The virus is a new member of the coronavirus family that is linked to the Hua Nan Seafood Market in Wuhan. The outbreak likely started from a spillover incident passed from animal to human. The spillover happened through human-to-animal contacts in markets where live and newly slaughtered animals are sold for food.
New coronavirus causes pneumonia. The symptoms include coughing, fever and breathing difficulties. In severe cases there can be organ failure. There is no effective antibiotics. Recovery depends on the strength of their immune system. Those who are in poor health may die of the virus.
The mortality rate now is around 2.38%. It’s far less than say 10% mortality rate for the SARS virus, and 30% for the MERS virus. Many patients with mild coronavirus symptoms may not have been reported to authorities yet, which would mean mortality rate could be even lower.
From January 21to February 12, the number of reported patients in China, mostly Chinese mainland has leapfrogged from 325 to at least 44,000. 25 other countries have reported confirmed cases. But in these countries, the spread has been hardly dramatic, from 5 to 163.
Yes. New coronaviruses spread from an effected person to others through the air by coughing and sneezing. The formed respiratory droplets come in contact with someone through their eyes, nose or mouth .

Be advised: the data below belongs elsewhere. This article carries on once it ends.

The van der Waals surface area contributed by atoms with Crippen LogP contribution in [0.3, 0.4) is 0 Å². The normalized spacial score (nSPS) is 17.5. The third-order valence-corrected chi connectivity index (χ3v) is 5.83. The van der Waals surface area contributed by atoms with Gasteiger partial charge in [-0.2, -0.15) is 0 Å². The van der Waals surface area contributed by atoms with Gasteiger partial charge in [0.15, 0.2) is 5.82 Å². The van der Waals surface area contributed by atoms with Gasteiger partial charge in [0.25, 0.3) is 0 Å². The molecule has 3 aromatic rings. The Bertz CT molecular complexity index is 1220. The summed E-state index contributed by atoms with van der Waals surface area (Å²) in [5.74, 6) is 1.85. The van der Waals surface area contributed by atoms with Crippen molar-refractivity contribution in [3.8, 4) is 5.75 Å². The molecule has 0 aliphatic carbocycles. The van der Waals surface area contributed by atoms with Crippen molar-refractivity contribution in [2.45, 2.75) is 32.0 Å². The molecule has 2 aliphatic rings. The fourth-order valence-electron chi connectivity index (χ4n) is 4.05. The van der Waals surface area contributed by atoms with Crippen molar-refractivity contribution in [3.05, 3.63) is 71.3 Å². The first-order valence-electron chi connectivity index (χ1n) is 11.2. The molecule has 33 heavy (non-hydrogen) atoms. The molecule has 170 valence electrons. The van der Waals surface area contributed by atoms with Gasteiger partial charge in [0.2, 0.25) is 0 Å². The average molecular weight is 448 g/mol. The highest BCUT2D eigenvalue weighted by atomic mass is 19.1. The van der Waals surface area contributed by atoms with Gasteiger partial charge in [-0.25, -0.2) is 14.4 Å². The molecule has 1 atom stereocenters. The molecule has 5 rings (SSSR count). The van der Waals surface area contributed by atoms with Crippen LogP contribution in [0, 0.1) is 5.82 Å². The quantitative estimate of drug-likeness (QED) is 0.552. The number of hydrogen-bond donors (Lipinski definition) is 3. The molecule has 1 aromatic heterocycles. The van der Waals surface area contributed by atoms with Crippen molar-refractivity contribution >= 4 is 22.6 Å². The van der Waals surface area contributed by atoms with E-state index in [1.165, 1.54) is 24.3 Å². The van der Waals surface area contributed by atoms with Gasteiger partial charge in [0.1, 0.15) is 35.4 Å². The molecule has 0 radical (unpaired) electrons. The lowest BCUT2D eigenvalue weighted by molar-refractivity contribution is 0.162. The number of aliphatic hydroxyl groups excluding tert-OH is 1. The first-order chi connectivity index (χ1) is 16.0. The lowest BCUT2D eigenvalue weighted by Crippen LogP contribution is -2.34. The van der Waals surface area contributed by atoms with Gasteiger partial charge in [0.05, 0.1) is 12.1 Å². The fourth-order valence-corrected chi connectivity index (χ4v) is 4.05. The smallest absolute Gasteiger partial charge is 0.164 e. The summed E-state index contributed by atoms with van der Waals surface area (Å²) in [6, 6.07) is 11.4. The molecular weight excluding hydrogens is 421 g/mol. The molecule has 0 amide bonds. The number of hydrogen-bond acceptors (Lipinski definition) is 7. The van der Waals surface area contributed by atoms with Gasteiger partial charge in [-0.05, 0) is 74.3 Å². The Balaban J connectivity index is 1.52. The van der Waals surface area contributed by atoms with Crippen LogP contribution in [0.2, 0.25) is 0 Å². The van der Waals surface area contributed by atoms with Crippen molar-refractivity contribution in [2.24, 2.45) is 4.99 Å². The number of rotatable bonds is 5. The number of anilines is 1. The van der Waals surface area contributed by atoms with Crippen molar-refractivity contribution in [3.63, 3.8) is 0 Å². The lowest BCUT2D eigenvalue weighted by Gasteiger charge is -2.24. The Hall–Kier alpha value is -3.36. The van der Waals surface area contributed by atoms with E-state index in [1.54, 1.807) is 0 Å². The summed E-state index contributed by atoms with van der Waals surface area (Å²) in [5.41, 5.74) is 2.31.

Wearing a mask is one of the most effective ways to protect you from getting effected. Cover your mouth and nose with a tissue when you cough or sneeze, or you can cough or sneeze into your sleeve, but avoid covering with your hands directly. Wash your hands frequently and properly with soap and running water thoroughly for at least 15 seconds.
No. In general. Because of poor survivability of these coronaviruses on surfaces, there is low risk of spreading from products or packaging that are shipped over a few weeks at ambient temperatures.
Seasonal flu typically has a mortality rate below1% while the new coronavirus causes a mortality rate of 2.38%. Another crucial difference is that there is no vaccine for the new coronavirus, meaning that vulnerable people – elderly people or people with poor immune systems would likely die if they get effected.
If you have travelled to or traveled near Wuhan or other outbreak cities in the last two weeks, and suffered cough or fever or difficult breathing, you should stay indoors and call NHS 111, even if the symptoms are mild, according to the NHS. These symptoms are similar to SARS and MERS, and cases of the new coronavirus are only confirmed at CDC (The Centers for Disease Control and Prevention) labs.
No. The spread of the virus outside is fast, but can not be an unexpected development. The WHO has declared the outbreak to be a public health emergency of international concern, and there is an opportunity to halt the spread of the virus.